From the magazine's August 2007 edition: "In this adaptation of old-fashioned Shaker pie, thin slices of whole lemon are soaked with sugar overnight to soften and sweeten the peel. When mixed with eggs, they create a soft custard base with chewy lemon pieces and a pleasantly bitter edge." Prep/cook time = 1-1/2 hours plus overnight soaking and at least 3-1/2 hours of cooling time. Nutrition facts: 458 cal, 125 fat cal, 8.7g protein, 14g fat, 5.5g sat fat, 79g carb, 2.4g fiber, 387mg sodium, 146mg chol.
This simple-to-make dish is great for any meal. It's power packed with protein and flavor for spicy food lovers! Don't be thrown by the finished product's appearance. They are as tasty as they are UGLY!
From A Taste of Italy (1996) by The American Cooking Guild: "Wild mushrooms are a specialty of northern Italy; golden brown porcini is the undisputed favorite. Rehydrate dried mushrooms with a 30-minute soak in hot water. Rinse well; trim off the tough parts. Strain soaking liquid through a coffee filter; save for pasta sauces or soups. At a fancy restaurant, an appetizer of sauteed wild mushrooms on bruschetta costs a king's ransom! Try it at home; embellish the top with shaved Parmesan cheese."
One night, David made chicken breast w/ roasted potatoes, parsnips, carrots, and onions for dinner. The chicken was gone in minutes, but we had plenty of veggies left over. I needed a quick and healthful breakfast for the kids, and David suggested a breakfast casserole. I baked it the night before and reheated individual servings in the microwave the next morning. One of my sons put slices between two pieces of toast for breakfast-on-the-go. Pretty clever family I've got here, eh? :D Feel free to substitute whatever works for you--hashbrowns, tater tots, waffle fries, multi-colored carrots (my fave!), sweet potatoes, etc.
David came up with this recipe yesterday for our oldest son's return from Band Camp. Our son said the camp food was something akin to packing materials and was nothing but sheer torture! In honor of our son the family burger fiend and since David was making pita pizzas anyway, he decided to combine the two into this recipe. Needless to say, our son absolutely devoured the cheeseburger pita and asked for more the next day. We hope you all enjoy it as much as he did! (But do try to eat it a little more slowly, okay? ;D)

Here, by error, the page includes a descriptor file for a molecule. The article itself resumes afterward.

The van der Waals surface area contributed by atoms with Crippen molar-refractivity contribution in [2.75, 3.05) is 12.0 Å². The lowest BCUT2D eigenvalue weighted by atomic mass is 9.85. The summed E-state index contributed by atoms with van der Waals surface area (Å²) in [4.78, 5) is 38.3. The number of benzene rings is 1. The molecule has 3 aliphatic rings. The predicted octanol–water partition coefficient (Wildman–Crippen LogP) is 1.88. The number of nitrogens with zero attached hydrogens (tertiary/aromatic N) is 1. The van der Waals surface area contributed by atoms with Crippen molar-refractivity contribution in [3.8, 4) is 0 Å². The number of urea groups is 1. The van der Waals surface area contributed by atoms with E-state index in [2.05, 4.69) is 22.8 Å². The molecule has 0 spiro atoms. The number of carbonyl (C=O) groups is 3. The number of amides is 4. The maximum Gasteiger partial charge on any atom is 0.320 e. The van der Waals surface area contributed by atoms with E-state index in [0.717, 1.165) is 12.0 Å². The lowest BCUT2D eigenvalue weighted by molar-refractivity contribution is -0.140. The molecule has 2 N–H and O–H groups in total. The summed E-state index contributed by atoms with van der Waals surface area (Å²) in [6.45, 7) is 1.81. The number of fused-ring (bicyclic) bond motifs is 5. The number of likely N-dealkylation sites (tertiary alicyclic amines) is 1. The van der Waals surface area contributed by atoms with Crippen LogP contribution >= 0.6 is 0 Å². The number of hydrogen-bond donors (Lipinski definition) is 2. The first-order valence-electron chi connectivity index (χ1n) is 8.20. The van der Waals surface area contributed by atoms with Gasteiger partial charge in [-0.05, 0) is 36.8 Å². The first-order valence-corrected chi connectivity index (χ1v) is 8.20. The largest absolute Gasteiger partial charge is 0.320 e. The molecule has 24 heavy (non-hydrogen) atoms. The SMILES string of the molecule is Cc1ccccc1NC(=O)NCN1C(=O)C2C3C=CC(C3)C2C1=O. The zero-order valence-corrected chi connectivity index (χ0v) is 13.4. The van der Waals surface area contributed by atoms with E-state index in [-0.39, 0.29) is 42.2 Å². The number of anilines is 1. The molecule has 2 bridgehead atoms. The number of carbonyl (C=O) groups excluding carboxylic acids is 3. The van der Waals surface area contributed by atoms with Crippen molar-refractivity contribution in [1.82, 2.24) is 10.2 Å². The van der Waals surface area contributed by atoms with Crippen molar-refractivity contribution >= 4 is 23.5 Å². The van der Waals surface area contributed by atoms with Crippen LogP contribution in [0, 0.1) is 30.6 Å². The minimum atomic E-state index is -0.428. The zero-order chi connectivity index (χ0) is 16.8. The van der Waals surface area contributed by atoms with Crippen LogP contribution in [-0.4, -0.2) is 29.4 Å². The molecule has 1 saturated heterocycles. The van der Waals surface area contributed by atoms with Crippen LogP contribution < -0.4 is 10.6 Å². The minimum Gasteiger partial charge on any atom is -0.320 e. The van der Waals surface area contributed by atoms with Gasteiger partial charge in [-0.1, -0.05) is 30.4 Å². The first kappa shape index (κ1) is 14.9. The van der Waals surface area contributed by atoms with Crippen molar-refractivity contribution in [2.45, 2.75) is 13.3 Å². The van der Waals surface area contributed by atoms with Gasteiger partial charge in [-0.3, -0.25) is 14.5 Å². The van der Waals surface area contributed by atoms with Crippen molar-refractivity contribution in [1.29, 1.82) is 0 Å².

From the August 2007 edition of Sunset magazine: "Valerie likes to make this refreshing version of the classic Italian salad at the height of summer, 'when everyone is sick of tomatoes.' If your plates aren't white, she says, start your layering with the mozzarella--its creamy paleness will look pretty against a color." Nutrition facts: 481 cal, 342 fat cal, 21g protein, 38g fat, 22g sat, 10g carb, 1.7g fiber, 922mg sodium, 80mg chol.
From the magazine's August 2007 edition: "Catherine High, Bothell, WA - High's hearty sandwiches pack beautifully for toting along on a picnic or to the beach." Nutrition facts: 398 cal, 261 fat cal, 20g protein, 29g fat, 8.5g sat fat, 22g carb, 1.2g fiber, 1,449mg sodium, 64mg chol. Note: cook time is pressing time.
From the magazine's August 2007 edition: "Karen Schmitt, Phoenix - Schmitt created this quick one-pan dinner with the colors of an Arizona desert sunset in mind." Nutrition facts: 462 cal, 99 fat cal, 33g protein, 11g fat, 1.7g sat fat, 57g carb, 4.6g fiber, 882mg sodium, 142mg chol.
From the magazine's August 2007 edition: "'It's like a grown-up's milkshake,' says Valerie. A cookie or two on the side are nice." Nutrition facts: 266 cal, 135 fat cal, 4.6g protein, 15g fat, 9g sat fat, 31g carb, 0g fiber, 106mg sodium, 58mg chol.